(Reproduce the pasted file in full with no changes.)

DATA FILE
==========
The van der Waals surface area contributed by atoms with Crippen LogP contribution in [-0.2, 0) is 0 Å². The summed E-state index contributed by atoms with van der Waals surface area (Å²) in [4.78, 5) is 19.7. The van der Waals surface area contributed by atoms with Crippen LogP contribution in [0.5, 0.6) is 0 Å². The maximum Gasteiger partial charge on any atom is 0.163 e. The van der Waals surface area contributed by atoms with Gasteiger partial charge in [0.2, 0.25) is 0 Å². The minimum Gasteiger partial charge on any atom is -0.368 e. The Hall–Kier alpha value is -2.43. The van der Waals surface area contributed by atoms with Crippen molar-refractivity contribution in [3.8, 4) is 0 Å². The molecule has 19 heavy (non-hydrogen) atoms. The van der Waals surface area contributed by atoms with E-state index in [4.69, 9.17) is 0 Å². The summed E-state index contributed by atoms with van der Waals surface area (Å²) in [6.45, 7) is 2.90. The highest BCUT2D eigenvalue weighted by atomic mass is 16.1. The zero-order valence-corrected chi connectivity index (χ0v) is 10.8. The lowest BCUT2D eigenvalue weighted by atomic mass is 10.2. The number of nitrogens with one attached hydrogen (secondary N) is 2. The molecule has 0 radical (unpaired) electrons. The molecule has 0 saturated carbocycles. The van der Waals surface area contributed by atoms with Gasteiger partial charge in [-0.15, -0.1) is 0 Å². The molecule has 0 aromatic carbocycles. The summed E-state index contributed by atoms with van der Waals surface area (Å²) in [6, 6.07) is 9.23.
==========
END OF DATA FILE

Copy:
The van der Waals surface area contributed by atoms with Crippen LogP contribution in [-0.2, 0) is 0 Å². The summed E-state index contributed by atoms with van der Waals surface area (Å²) in [4.78, 5) is 19.7. The van der Waals surface area contributed by atoms with Crippen LogP contribution in [0.5, 0.6) is 0 Å². The maximum Gasteiger partial charge on any atom is 0.163 e. The van der Waals surface area contributed by atoms with Gasteiger partial charge in [0.2, 0.25) is 0 Å². The minimum Gasteiger partial charge on any atom is -0.368 e. The Hall–Kier alpha value is -2.43. The van der Waals surface area contributed by atoms with Crippen molar-refractivity contribution in [3.8, 4) is 0 Å². The molecule has 19 heavy (non-hydrogen) atoms. The van der Waals surface area contributed by atoms with E-state index in [4.69, 9.17) is 0 Å². The summed E-state index contributed by atoms with van der Waals surface area (Å²) in [6.45, 7) is 2.90. The highest BCUT2D eigenvalue weighted by atomic mass is 16.1. The zero-order valence-corrected chi connectivity index (χ0v) is 10.8. The lowest BCUT2D eigenvalue weighted by atomic mass is 10.2. The number of nitrogens with one attached hydrogen (secondary N) is 2. The molecule has 0 radical (unpaired) electrons. The molecule has 0 saturated carbocycles. The van der Waals surface area contributed by atoms with Gasteiger partial charge in [-0.15, -0.1) is 0 Å². The molecule has 0 aromatic carbocycles. The summed E-state index contributed by atoms with van der Waals surface area (Å²) in [6, 6.07) is 9.23.